Contributions of Ammonia-oxidizing Archaea and Bacteria to the Nitrification Potential of an Agricultural Soil under Contrasting Nitrogen Management

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Jeanette Norton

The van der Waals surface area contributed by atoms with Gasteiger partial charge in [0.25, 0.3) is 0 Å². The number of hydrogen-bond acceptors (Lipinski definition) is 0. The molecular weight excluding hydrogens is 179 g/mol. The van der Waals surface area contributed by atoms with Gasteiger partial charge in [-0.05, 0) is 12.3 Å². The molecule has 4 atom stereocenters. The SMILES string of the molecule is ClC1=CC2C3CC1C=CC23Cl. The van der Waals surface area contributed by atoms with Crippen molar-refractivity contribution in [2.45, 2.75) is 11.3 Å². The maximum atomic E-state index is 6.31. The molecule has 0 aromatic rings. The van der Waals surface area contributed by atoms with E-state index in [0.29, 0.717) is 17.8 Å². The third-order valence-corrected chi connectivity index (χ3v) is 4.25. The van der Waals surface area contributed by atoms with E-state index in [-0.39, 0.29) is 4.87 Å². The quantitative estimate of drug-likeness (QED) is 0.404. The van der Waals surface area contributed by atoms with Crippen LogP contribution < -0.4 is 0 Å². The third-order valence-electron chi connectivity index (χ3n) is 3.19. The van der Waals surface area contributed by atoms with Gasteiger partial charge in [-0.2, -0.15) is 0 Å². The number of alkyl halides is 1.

Nitrification is the biological oxidation of reduced forms of nitrogen (N) such as ammonium, to nitrate. In agricultural soils, nitrate is mobile and susceptible to loss by leaching and denitrification. Therefore, it is desirable to manage agricultural systems to reduce nitrification and increase N fertilizer use efficiency. In this study, our goal is to determine the effects of conventional and organic N management on nitrification and nitrifying organisms. The effects of N source for corn were compared using a randomized block design with 4 treatments, control (no additional N), ammonium sulfate (AS, 100 & 200 kg N ha-1), and compost (200 kg N ha-1) over 3 seasons. Soil N pool sizes and nitrification potential were determined in August annually. Ammonium pool size was not significantly affected, while the AS200 treatment soil had the highest nitrate pools and nitrification potential rates. Nitrifying organsims were examined using DNA extracted from the soil and quantification of the gene (amoA) encoding an enzyme responsible for ammonium oxidation. Quantification of amoA with real-time PCR revealed that ammonia oxidizing archaea (AOA) had similar abundance in the differently treated soils and were more abundant than ammonia oxidizing bacteria (AOB). In contrast, the AOB populations were strongly affected by the different N treatments, AOB were more abundant in soils from the fertilizer treatments (AS200 and AS100) compared to control and compost treated soils.. Studies using specific inhibitors of nitrification suggest that although the AOA are found in higher abundance (100 x) they are responsible for approximately 50% of nitrifying activity in the control and compost treated soils. In the ammonium fertilized soils the AOA while more abundant (20-30 X) contribute only about 30% while AOB dominated the nitrification potential activity (70%). Understanding the differential response of the microbial community to N sources will inform our ability to manage N more efficiently in agriculture.

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